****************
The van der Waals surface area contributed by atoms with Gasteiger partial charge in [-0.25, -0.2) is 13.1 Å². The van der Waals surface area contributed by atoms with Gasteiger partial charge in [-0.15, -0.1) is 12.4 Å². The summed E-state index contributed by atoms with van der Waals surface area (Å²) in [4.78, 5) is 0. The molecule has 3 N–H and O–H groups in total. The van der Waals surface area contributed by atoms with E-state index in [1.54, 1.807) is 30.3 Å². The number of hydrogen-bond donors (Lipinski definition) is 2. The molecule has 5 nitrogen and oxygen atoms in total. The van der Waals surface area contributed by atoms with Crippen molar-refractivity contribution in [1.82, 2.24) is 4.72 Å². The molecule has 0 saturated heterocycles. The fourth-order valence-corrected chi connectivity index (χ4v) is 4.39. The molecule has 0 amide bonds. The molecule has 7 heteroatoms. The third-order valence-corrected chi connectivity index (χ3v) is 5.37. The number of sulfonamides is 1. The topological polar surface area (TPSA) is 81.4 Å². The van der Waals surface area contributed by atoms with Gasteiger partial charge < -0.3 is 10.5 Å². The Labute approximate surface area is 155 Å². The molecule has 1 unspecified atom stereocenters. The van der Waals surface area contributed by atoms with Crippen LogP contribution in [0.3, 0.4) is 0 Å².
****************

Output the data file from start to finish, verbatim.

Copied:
The van der Waals surface area contributed by atoms with Gasteiger partial charge in [-0.25, -0.2) is 13.1 Å². The van der Waals surface area contributed by atoms with Gasteiger partial charge in [-0.15, -0.1) is 12.4 Å². The summed E-state index contributed by atoms with van der Waals surface area (Å²) in [4.78, 5) is 0. The molecule has 3 N–H and O–H groups in total. The van der Waals surface area contributed by atoms with E-state index in [1.54, 1.807) is 30.3 Å². The number of hydrogen-bond donors (Lipinski definition) is 2. The molecule has 5 nitrogen and oxygen atoms in total. The van der Waals surface area contributed by atoms with Crippen molar-refractivity contribution in [1.82, 2.24) is 4.72 Å². The molecule has 0 saturated heterocycles. The fourth-order valence-corrected chi connectivity index (χ4v) is 4.39. The molecule has 0 amide bonds. The molecule has 7 heteroatoms. The third-order valence-corrected chi connectivity index (χ3v) is 5.37. The number of sulfonamides is 1. The topological polar surface area (TPSA) is 81.4 Å². The van der Waals surface area contributed by atoms with Gasteiger partial charge < -0.3 is 10.5 Å². The Labute approximate surface area is 155 Å². The molecule has 1 unspecified atom stereocenters. The van der Waals surface area contributed by atoms with Crippen LogP contribution in [0.3, 0.4) is 0 Å².